The $400 million tax break package being cobbled together Tuesday by Republican House and Senate budget negotiators isn’t going to look anything like the proposal pitched by fellow GOP Gov. Rick Scott.
Scott had outlined a $1 billion tax-cut plan that would kick-in over two years. The bulk of the reductions — $770 million — permanently erased the corporate income tax paid by retailers and manufacturers, a move the governor said was going to fire the state’s economy.
Scott also wanted $250 million in economic incentives. But lawmakers have kissed off that Scott priority, too.
Senate budget chief Tom Lee, R-Brandon, said he hasn’t spoken with Scott since he and his House counterpart, Rep. Richard Corcoran, R-Land O’Lakes, delivered the bad news on his wish list in a Friday evening meeting.
For his part, Scott hasn’t said much publicly, although most around the Capitol expect retaliation in the form of massive vetoes in coming weeks.
Only last week he insisted there was “plenty of money” in the state budget to do his $1 billion plan.
House Speaker Steve Crisafulli, R-Merritt Island, said he had a recent discussion with the governor.
“I talked to the governor on the phone, just briefly,” Crisafulli said. “I’ve always talked to the governor whether we’ve agreed on something or not.”
Crisafulli added, “Certainly, he’s not happy about it. But there’s a reality to all of it.”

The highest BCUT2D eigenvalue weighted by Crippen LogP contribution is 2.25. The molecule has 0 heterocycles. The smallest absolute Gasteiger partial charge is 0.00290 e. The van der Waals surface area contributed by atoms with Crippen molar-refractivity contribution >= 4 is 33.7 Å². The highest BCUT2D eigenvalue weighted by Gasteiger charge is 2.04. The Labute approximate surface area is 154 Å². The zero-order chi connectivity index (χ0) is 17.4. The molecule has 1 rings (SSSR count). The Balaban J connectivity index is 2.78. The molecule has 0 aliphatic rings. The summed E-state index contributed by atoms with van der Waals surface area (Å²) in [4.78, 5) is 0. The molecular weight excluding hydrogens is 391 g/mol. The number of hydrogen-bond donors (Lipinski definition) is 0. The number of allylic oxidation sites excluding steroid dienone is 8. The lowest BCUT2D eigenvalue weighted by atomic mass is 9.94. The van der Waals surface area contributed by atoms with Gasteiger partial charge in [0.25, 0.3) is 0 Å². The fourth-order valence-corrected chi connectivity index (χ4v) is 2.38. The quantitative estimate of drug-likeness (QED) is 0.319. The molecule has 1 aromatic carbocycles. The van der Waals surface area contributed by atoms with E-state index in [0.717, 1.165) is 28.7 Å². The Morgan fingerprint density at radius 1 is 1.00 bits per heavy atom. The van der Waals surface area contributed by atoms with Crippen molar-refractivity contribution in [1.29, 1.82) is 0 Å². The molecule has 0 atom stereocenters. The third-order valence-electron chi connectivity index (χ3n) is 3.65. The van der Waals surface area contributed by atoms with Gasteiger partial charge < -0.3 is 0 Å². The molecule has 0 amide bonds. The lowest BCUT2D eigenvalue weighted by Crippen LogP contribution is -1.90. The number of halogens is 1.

Legislative leaders said that when state economists downsized revenue forecasts by $400 million in January, that effectively took Scott’s ambitious tax-cut plan off the table.
The House did come up with an almost $1 billion package of shorter term tax cuts after the revenue numbers changed — but that move seems lost in the fast-moving effort underway now to finalize a state budget deal.
The $400 million tax cut package still alive gets even narrower with House and Senate negotiators including in it $290 million in state funds used to reduce the state’s required property tax rate for schools by 5 percent.
The reduction may save homeowners and businesses some money in the coming year.
But that leaves only $110 million still to be parceled out by Lee and Corcoran. Those cuts are likely to include some sales-tax holidays and, maybe, a Scott priority — the permanent elimination of the sales tax manufacturers pay for equipment purchases, a reduction of $73 million.
“We’re focused now on the long range fiscal outlook of our state,” Lee said.